According to the Associated Press, on January 13 local time, the Turkish government approved the emergency use of Kochen vaccine, paving the way for the country’s vaccination plan.

At a press conference on the same day, Fahrettin Koca, the Turkish health minister, became the first person to be vaccinated against Kocchen. At a press conference on that day, Koca said that Turkish health workers across the country will be vaccinated against Kohchen from January 14.

Chinese national medicine vaccine has also begun to be put into use in Jordan, Seychelles and other places. On January 9th local time, the Jordanian Food and Drug Administration announced that it was authorized to use Chinese national medicine vaccines urgently. S

o far, Jordanian Prime Minister Al-Khassone and several ministers have been vaccinated against national drugs, and the national vaccination plan will be launched on January 13 local time.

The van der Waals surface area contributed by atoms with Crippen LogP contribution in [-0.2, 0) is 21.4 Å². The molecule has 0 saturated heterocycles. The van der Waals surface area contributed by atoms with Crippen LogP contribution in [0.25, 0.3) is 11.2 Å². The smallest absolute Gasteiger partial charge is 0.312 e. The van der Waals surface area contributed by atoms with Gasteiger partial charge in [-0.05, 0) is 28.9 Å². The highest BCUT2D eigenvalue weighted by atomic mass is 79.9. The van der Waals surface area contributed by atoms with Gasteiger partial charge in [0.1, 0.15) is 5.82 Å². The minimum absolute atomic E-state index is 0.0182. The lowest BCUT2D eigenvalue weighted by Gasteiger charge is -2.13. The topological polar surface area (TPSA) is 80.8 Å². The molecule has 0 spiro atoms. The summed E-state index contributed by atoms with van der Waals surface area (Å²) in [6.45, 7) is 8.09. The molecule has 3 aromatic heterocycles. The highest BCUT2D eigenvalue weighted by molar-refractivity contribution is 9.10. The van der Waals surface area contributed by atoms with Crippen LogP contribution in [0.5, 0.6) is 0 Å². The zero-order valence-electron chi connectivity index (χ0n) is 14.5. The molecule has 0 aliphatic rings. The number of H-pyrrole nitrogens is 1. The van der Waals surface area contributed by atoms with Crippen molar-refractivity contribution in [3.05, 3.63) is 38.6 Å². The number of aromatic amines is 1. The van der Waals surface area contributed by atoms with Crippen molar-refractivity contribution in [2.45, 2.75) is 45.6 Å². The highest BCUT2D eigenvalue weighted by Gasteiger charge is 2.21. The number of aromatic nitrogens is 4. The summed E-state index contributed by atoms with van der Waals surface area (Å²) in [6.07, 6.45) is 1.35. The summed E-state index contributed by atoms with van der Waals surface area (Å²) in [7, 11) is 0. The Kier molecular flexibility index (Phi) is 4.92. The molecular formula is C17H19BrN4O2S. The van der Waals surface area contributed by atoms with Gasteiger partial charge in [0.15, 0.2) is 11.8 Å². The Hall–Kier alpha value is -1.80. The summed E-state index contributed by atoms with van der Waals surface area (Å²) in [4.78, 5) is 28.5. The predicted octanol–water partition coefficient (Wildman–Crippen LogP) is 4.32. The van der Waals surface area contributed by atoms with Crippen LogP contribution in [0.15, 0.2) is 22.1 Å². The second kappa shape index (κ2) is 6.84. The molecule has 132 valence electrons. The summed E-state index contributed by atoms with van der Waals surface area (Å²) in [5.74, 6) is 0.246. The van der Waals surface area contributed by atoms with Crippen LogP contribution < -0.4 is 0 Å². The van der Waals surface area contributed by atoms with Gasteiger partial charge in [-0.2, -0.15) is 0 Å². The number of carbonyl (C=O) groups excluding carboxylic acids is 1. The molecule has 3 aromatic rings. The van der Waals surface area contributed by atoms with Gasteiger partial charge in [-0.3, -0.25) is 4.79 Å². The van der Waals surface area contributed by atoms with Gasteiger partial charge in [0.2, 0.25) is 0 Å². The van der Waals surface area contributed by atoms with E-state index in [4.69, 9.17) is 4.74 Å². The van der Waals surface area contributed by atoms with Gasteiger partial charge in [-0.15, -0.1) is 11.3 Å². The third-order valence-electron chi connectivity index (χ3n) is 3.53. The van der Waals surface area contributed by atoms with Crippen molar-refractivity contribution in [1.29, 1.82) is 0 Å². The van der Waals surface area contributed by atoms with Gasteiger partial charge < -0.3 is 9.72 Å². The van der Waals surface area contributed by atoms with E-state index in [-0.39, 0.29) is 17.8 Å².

According to the BBC, on December 8th local time, the United Kingdom launched a large-scale vaccination program, the first to be put into use in the UK is Pfizer vaccine.

So far, more than 1 million people in the UK have been vaccinated against the vaccine. Since then, the European Union has also ordered 300 million doses of vaccine, and dozens of countries such as Belgium, Greece, Hungary, the Czech Republic and so on have begun to vaccinate Pfizer.

A vaccine developed by Modner is in use.

On December 22, 2020, about 5.9 million doses of Modna vaccine have been distributed throughout the United States after the public vaccination of American infectious disease scientist Anthony Fauci and Alex Aza, Secretary of the Department of Health and Human Services Alex Aza. . At present, the United Kingdom, Canada and the European Union have approved the use of Modena vaccine.

The Russian government said that the country has been vaccinated against the population against “Sputnik V” since September 2020. According to the Moscow Times, the “Sputnik V” vaccine has been approved in Palestine, Algeria and other countries.